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September 1999

Trent Reznor: Climbing Back Up The Spiral

He is popís prodigal son, and one of the greatest musical talents to emerge in the past decade. Now, with the release of Nine Inch Nailsí long-awaited double CD, The Fragile, Trent Reznor looks primed and ready to face his public head-on.

Michael Trent Reznor was born 34 years ago in the small town of Mercer, Pennsylvania. At the age of five, his parents split up, and he was raised by his maternal grandparents. As a kid, Reznor played classical piano, the saxophone, and the tubaóbut after he discovered rock and so-called industrial groups, it became evident early on that he would always be an outsider who needed to channel his self-described angry and confused creative energy into music.

Reznor has used his music as a way to explore the darker side of himself, and of humanity as a whole. Sex, drug use, violence, depression, and suicidal thoughts all play a part in much of his music, giving it an authenticity and validity that cannot be mistaken. His penchant for remaining intensely private is just one of the aspects about him that makes him so incredibly interesting.

The Fragile is the result of four long years spent mostly in isolation, as Reznor was holed up in his New Orleans studio (a revamped mortuary) and the home of his record label, Nothing Records. The studio has a unique connection to one of Reznorís earlier recording locations: The Downward Spiral was recorded in a house in Los Angeles on Cielo DriveóReznor later discovered that it was the house in which the Manson Family murders took place. The current recording studio features doors that were taken from the Tate house. Reznor got the doors when he learned that the new owner of the property would be tearing the house down.

Part of the reason the album took so long to create is because Reznor found himself facing writerís block and feeling as though he was scraping the bottom of the emotional barrel. As he told Rolling Stone, "After Downward Spiral ran its course, I wound up at a pretty desolate place. Itís one thing to flirt with suicide when youíre writing, itís another when you arrive there. Itís not as funny or romantic a notion."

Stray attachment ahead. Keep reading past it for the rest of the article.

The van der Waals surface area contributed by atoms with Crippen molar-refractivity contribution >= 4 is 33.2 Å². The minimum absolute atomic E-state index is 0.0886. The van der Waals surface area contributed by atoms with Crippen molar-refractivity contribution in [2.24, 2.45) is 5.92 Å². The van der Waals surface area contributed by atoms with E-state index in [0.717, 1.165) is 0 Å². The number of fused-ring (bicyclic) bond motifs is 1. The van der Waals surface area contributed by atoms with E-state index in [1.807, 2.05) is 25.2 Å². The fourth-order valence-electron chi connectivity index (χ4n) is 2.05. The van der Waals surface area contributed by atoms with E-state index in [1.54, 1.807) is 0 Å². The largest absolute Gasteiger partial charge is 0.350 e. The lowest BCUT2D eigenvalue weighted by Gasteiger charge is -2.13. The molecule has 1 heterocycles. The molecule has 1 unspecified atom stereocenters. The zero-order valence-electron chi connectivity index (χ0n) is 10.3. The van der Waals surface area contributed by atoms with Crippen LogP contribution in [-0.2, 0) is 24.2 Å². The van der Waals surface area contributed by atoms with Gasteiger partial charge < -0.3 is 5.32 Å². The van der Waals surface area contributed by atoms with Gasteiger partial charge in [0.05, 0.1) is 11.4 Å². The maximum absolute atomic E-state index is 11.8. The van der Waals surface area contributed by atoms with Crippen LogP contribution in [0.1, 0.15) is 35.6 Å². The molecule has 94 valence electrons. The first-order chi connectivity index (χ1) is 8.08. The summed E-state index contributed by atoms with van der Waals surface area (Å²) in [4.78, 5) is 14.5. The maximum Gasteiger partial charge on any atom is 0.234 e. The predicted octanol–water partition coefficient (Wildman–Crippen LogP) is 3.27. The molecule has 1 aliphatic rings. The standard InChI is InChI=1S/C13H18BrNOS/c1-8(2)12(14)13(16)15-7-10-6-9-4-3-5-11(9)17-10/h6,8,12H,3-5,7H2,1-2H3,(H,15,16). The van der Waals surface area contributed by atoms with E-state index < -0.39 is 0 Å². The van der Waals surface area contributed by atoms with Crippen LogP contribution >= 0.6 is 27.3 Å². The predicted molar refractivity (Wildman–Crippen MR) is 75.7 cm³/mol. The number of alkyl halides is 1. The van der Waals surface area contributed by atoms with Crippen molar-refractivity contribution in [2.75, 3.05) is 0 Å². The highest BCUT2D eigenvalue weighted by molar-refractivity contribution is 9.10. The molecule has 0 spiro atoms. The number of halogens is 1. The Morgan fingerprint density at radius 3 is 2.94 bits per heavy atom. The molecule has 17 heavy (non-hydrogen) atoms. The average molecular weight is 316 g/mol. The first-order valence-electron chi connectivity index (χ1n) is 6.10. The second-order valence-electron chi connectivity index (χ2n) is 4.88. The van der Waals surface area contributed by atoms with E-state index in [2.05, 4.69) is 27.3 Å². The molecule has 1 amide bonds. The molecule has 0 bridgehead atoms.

Between working on his own material, Reznor discovered Marilyn Manson, releasing Mansonís album Antichrist Superstar on Nothing Records. It was a partnership that seemed made in heaven; the two intense and dark individuals found in each other a soulmate and a friend they could relate to. In the end, however, the friendship seemed doomed to fail.

"I think fame and power distort peopleís personalities," Reznor told Rolling Stone recently. "[Manson] and I are two strong personalities that could co-exist for a while, but things changed. Iím not pointing fingers at him 100 percent, but some lines were crossed that really hurt me when I was downóreal down."

Not that he wasnít keeping busy during his time away from Nine Inch Nails. Reznor also worked on the music for the David Lynch film, Lost Highway and Oliver Stoneís Natural Born Killers. In addition, he worked with David Bowie two years ago on a remake of the Bowie classic, "Iím Afraid of Americans."

This year the notoriously press-shy Reznor has decided to emerge from his shell. After appearing on MTVís Video Music Awards in early September (only the second time Nine Inch Nails has performed on televisionóthe first was Dance Party U.S.A. more than ten years ago), Reznor also agreed to an in-depth interview with MTVís Kurt Loder, and appears on the cover of the October 14 issue of Rolling Stone. The time has come, it seems, to start selling some albums. Not that he has anything to worry about.

--jennifer siglin

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Nine Inch Nails
Nine Inch Nails
This article is provided courtesy Keith Duemling and Tracy Thompson from the collection previously located at SUS.